Diabetes Canada held its annual Professional Conference in Winnipeg Manitoba on October 2nd – Oct 5th, 2019. Diabetes Action Canada once again kicked off the event by hosting a pre-conference trainee day. This was the most successful Trainee Day yet with 29 attendees. We as an opportunity to connect with one of our Diabetes Action Canada trainees, Dr. Ruth Ndjaboue Njike, who attended the event and is a 2019-2021 postdoctoral fellowship awardee. Ruth was kind enough to share her perspectives on her experience below.
I had the opportunity to attend the Diabetes Action Canada Trainee Day first in 2018. Then it was such a great experience for many reasons, but the recent 2019 Trainee Day was even better. It all started with the interactive layout of the room. Everyone was seated in small groups around a round table, leading to a more casual environment. Spending almost the whole day with the same people was itself an ice-breaking activity! People seated with me were from different academic background (basic science, health profession science, medicine and social science) and as the day progressed, we learnt about each other.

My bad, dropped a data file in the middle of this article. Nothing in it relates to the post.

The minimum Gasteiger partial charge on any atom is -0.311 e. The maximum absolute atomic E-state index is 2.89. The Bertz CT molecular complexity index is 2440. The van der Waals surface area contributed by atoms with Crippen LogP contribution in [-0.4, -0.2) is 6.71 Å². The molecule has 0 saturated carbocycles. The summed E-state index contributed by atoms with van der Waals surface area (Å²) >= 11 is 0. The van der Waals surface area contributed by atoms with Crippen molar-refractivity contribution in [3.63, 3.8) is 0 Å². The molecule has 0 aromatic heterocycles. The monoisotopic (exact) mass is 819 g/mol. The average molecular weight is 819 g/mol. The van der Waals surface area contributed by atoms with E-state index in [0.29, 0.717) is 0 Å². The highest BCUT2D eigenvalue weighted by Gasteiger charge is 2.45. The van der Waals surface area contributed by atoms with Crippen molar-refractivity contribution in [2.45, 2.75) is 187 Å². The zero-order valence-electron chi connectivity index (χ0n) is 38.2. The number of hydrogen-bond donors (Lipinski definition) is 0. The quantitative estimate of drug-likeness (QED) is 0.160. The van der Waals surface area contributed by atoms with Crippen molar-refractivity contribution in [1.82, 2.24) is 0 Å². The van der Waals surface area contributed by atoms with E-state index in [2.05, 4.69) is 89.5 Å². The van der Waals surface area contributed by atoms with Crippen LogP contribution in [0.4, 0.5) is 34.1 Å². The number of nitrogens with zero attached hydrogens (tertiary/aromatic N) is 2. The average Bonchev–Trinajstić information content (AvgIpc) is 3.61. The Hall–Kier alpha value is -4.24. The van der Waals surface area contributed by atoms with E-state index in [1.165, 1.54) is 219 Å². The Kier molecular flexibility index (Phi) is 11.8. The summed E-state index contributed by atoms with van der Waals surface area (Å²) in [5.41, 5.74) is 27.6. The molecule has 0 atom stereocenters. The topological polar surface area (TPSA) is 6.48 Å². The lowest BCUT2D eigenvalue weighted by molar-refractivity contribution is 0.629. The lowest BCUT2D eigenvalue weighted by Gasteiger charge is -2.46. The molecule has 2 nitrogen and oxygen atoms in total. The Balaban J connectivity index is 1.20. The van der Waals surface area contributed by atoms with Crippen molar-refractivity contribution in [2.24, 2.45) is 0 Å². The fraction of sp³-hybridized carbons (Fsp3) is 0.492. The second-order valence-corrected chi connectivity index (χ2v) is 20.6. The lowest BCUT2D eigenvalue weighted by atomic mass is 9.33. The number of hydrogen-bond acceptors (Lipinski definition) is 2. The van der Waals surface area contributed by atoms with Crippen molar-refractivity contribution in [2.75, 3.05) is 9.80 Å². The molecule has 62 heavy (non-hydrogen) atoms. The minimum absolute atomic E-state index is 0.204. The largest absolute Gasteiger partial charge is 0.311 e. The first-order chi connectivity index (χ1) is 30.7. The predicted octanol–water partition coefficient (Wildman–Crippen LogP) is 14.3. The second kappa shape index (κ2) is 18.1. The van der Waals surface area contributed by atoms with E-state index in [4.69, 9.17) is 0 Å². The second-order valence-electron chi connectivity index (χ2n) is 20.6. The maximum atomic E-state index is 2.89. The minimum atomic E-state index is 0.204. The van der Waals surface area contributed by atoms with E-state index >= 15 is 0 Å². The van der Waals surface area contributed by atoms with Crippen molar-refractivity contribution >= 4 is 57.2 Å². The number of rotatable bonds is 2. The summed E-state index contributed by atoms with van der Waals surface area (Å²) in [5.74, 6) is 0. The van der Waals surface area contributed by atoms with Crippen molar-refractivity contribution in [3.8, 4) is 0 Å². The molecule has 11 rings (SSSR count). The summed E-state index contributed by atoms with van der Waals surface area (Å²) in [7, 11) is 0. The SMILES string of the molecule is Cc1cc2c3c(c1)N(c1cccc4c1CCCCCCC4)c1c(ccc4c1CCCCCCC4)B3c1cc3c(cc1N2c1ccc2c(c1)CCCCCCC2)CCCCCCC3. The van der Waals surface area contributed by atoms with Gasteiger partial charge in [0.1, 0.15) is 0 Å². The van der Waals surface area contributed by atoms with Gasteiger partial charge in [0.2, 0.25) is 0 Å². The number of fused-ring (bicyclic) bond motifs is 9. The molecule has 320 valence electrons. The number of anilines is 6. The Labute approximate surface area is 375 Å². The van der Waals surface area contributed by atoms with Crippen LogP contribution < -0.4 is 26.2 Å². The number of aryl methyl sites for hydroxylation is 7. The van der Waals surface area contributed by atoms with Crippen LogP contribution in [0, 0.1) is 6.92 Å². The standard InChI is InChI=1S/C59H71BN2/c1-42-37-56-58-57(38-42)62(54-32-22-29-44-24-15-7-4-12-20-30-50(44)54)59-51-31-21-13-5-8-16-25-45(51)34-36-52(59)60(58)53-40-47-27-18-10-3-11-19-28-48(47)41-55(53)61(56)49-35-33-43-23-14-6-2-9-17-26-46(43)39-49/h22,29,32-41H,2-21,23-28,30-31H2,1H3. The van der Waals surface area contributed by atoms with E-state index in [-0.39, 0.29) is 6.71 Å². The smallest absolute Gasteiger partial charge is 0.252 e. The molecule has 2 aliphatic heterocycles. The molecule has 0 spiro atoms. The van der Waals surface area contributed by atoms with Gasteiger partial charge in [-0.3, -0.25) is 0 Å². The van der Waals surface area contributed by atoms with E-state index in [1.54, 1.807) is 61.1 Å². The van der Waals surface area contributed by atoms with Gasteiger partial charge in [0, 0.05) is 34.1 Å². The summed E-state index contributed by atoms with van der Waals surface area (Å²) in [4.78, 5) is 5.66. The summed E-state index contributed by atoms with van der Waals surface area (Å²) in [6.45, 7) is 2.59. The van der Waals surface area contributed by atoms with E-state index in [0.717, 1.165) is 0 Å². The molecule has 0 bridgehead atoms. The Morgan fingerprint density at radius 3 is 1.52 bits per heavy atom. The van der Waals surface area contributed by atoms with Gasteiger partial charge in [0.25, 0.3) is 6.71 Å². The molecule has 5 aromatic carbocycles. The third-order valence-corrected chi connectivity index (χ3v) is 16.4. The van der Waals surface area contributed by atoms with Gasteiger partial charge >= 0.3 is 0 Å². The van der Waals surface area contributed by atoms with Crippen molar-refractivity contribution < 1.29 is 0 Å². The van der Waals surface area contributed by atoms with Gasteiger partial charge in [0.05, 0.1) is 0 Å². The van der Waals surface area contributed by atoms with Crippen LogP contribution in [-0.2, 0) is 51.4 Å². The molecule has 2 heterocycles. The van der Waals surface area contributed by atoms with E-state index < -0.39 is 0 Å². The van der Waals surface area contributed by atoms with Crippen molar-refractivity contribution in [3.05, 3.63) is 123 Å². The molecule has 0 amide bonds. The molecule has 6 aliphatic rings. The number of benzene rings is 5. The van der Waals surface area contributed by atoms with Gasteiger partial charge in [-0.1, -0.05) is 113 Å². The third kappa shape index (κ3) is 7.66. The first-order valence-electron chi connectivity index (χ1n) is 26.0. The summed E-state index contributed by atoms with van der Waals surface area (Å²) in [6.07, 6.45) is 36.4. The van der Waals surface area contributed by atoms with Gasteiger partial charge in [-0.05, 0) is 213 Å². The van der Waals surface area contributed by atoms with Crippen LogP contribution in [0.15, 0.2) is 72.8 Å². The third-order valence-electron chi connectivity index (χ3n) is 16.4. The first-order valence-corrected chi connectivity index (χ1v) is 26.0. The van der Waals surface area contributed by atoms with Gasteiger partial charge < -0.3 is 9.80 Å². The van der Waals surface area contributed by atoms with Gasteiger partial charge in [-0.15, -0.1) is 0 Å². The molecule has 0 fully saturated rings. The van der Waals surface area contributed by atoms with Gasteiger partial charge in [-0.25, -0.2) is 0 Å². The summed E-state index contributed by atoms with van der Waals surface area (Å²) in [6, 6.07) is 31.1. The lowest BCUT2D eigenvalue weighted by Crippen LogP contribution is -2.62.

Many different activities took place during the day. We had the privilege to hear the personal diabetes journey of Howard English, an active Patient Partner within Diabetes Action Canada. Hearing from patients in person always give me a sense of fulfilment and allows me to recognize the importance of the work and efforts of researchers in helping improve the lives of people living with diabetes. Howard shared insightful comments of lessons learned as a person living with diabetes.
Many other researchers presented different topics. Two presentations that resonated with me the most were by Dr. Allison Dart (MD, iCARE research) on the use of gender and sex in research and by Dr. Jon McGavock (PhD, DREAM team) on grant writing. Dr Allison Dart described Patient Oriented Research (POR) as “a continuum that engages Patients and partners and that requires multidisciplinary teams with meaningful and active collaboration (including Knowledge Translation, inclusiveness, support, mutual respect and co-build).” Dr McGavock showed practically why “writing a story is better than writing a theses” and how to write in an engaging way. Another great moment was the discussion of the 2-page summaries of research protocols in small groups. Each trainee was asked to submit one protocol prior to the Trainee Day and each protocol was reviewed by five trainees. I received many helpful and positive comments from my reviewers. A key takeaway from the day’s activities was the need for more lay terms in grant writing, particularly if the subject is not known to the reviewer, who can be either researcher or patient.
The day ended with a presentation by Dr. Christine Doucette (University of Manitoba) about her journey in life and as a researcher. Listening to her was inspiring and comforting for me as her story showed that it is possible to have a successful career in spite of the struggles and disappointments in life.
- Ruth Ndjaboue Njike